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i just purchased a bench grinder and got a polish wheel. I had some questions on how the best way was to use it. when i apply the compound to the wheel, how much should i use and when do i know when to add more? when i apply it to the wood it made the wood darker, is this normal, or am i doing something wrong? do you have any tips about polishing that i should know?

any of your thoughts about this subject would be apprreciated!

thanks

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To get the mirror finish on a blade, you will need to step the belts down grit wise. Than start polishing.
I put a hand finish on all my blades now, no mirror finish at all. As far as making your wood dark? The compound is getting into the grain probably? When I did do mirror finish, I used the white and green compound.
Keep practicing it takes a LOT of work to do and to do well.
Here is a bowie I did win D2 with a mirror finish. Bob Dosier looked at it and could not believe it was D2.

Good luck. - TA
how do you shine the tang on a full tang knife without hitting the hndle material? do you have a dedicated buffing whell for your metal, and another for the wood? are there different polishing wheels like there are different compounds?
thanks !
Hi Capt. I only use my polishing wheel for the blade. If I'm going to buff up the pommel, then I neatly tape off all the wood. Wood I hand-finish upo to 0000grit steel wool and Danish Oil
For Bob Dozier to not recognize D2 is a pretty nice feeling I bet. great work.
Hi,
Can you tell me about Danish oil? So far I have only found 3 oils around here. A huge gallon of boiled linseed oil. Tung oil and Teak oil. I used teak oil on some Walnut recently and it came out nice, but dark.
Thanks,
Alec
Hi Alec. Sorry for the late response. Danish oil is used by furniture restorers for a 'french polish'. It is applied, allowed to dry and then sanded with steel wool. Do this several times for a beatiful finish in the wood. I get mine from specialist wood working stores.
wow! that is an impressive mirror finish! excellent job!
thanks for your response !
OK, this is a late entry, I know, but I've had it up to here with the responses to CaptJeff Saylor's questions about the best way to get a polish finish on your custom knife!!! ; ) I've been waiting for somebody from my low end of the power tool spectrum to tell us all how to get a mirror finish on a blade with just sandpaper, a buffer, and buffing compound. I don't have a racy belt sander with 1000 to 2000 grit belts, so how do I get a mirror finish without 'em?
Also, I'm totally frustrated with trying to get a nice hand finish on a blade. I've tried sanding the blade with 120 to 1000 grit sandpaper with sanding blocks, but I can't get a uniform lustre on the blade. PLEASE, SOMEONE TELL ME HOW TO DO IT!!!
Can you get a mirror polish on brass and nickle using 0000 steel wool?
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After nearly 35 years of seeking the best finish on a blade, I have come more dependent on hand sanding but I use every trick in the book and every new blade is yet another experiment.

A blade should be carefully ground to proper shape prior to final finish and the better the job of grinding in the flats, bevels, distal tapers and plunges, the easier it will be to finish. Mastering the grinding part takes time and patience and sometimes you may find it useful to learn to draw file a blade in order to get the proper shape.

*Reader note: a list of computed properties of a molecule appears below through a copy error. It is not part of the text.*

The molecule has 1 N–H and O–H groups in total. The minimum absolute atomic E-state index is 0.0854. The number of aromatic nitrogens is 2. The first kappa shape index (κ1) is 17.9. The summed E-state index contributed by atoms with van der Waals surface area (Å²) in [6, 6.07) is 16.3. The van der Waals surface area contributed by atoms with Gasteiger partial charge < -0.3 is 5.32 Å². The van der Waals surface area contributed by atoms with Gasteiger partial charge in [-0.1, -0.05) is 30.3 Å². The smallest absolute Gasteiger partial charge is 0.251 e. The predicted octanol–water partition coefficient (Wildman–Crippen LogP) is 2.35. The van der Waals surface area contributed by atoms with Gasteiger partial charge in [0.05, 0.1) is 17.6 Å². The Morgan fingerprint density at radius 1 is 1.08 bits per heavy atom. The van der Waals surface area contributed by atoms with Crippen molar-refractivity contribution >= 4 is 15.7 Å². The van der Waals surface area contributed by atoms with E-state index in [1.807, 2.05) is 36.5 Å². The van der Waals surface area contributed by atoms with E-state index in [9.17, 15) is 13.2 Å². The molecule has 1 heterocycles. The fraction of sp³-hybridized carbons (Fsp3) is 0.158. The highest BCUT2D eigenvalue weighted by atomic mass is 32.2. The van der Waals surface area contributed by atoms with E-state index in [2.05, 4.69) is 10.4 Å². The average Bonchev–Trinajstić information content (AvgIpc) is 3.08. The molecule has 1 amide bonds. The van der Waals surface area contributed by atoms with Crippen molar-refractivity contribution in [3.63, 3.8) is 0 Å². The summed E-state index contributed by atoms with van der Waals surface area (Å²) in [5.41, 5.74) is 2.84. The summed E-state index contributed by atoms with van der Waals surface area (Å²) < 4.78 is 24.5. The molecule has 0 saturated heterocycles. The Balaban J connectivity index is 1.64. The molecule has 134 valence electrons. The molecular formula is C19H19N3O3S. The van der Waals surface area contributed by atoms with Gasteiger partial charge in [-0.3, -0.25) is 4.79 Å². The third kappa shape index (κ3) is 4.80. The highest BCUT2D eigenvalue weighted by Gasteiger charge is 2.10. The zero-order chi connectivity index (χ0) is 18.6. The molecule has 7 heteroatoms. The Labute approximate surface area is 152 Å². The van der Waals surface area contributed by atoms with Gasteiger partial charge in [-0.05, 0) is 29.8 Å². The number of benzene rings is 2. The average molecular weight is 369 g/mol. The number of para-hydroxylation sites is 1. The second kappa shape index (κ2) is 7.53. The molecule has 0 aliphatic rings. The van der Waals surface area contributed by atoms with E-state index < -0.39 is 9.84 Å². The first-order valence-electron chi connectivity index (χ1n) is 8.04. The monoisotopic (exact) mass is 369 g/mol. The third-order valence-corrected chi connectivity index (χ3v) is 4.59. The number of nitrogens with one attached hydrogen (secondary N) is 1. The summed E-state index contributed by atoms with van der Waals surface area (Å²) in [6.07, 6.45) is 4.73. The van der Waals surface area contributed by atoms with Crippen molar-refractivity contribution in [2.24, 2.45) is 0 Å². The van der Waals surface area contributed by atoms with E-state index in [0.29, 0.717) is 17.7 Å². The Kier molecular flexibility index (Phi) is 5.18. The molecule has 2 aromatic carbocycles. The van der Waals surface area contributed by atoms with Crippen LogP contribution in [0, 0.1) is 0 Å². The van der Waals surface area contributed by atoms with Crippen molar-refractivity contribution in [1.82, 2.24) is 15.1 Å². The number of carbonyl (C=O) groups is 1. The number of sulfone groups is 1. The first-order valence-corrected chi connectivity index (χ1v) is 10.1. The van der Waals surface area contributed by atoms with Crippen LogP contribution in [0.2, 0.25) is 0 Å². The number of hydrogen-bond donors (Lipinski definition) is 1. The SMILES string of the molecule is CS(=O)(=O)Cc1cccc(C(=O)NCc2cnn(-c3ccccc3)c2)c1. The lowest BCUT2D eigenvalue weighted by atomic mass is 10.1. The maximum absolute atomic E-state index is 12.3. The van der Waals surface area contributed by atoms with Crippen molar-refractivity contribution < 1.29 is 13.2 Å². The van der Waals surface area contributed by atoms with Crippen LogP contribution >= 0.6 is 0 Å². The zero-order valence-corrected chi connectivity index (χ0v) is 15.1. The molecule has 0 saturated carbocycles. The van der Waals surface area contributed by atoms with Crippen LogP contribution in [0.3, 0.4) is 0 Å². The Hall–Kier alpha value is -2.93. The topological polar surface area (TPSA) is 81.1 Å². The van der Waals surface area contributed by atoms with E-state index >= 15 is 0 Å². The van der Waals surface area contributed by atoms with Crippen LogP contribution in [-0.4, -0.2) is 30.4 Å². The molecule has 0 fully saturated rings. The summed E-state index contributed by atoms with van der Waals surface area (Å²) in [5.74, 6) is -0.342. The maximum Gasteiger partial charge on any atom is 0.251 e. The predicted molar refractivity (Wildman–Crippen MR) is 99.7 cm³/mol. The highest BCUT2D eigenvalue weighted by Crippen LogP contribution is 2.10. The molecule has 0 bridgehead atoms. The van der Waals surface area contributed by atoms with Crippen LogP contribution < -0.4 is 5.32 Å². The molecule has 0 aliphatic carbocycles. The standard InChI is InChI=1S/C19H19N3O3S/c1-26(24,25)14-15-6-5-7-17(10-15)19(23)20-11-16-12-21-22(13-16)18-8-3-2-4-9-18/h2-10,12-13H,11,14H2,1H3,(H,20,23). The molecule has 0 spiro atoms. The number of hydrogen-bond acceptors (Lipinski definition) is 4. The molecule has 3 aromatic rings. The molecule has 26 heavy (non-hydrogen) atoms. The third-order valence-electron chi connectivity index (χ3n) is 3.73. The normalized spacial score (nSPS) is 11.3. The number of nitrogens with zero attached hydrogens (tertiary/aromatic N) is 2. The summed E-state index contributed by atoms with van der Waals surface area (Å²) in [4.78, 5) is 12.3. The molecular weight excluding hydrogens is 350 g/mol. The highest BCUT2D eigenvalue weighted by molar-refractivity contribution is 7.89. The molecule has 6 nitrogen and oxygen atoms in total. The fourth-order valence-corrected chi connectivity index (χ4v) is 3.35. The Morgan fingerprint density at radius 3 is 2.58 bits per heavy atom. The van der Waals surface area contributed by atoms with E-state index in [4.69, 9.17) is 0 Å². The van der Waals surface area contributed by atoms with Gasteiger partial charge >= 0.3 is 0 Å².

The first grit used to hand sand is about 120 or 220 grit and it is the most work as it levels the high and low points of the blades surfaces and removes any deep scratches left by the grinder. I sometimes will return to the grinder if I find that the blade is not of a level and even finish.

Once all of the low spots and scratches succumb to the first grit you should travel the full length of the blade with even strokes to get a very even looking finish. You then change grits and change directions until you remove all of the scratches left by the first grit.

Each grit will take less work and time as you progress but you need to make sure that each grit does a complete job of removing the previous grits work. If you fail to get all of the previous scratches with a grit, it will still be there at the final finish.

The last grit should be done straight down the blade and care should be taken to finish with strokes that are full length and straight. Take care and lighten up at the tip of the blade so that you do not lose the point.

You can proceed to polishing the blade with a buffer and it can be done now with only the two green rouges. Often the hand sand will look better than when it is polished to a mirror.

The biggest mistake that I see students or beginners do is to polish a blade to a mirror before the blade is ground to its final proper size or before the blade is ground level and even.

This will get you the best looking finishes with the sharpest grind lines.

Lyle
Do use a flat sanding block in order to keep the blade surface flat and level.
I clamp my blade on a piece of plastic (Teflon 50mm x 50mm x 400mm), with the blade lying parallel to the length. When I do my final sanding, I hold my sanding block between my thumbs and index finger and press the knuckles of my other fingers against the side of the plastic. This helps to make sure that when I pull the sanding block down the blade, that I do this in one straight line, giving a nice finish with all the sanding lines running in the sang direction. This makes life much easier. I usually finish with an 800 or 1200 grit. A good mirror finish looks great, but I rather do a good satin finish than a scratched mirror.
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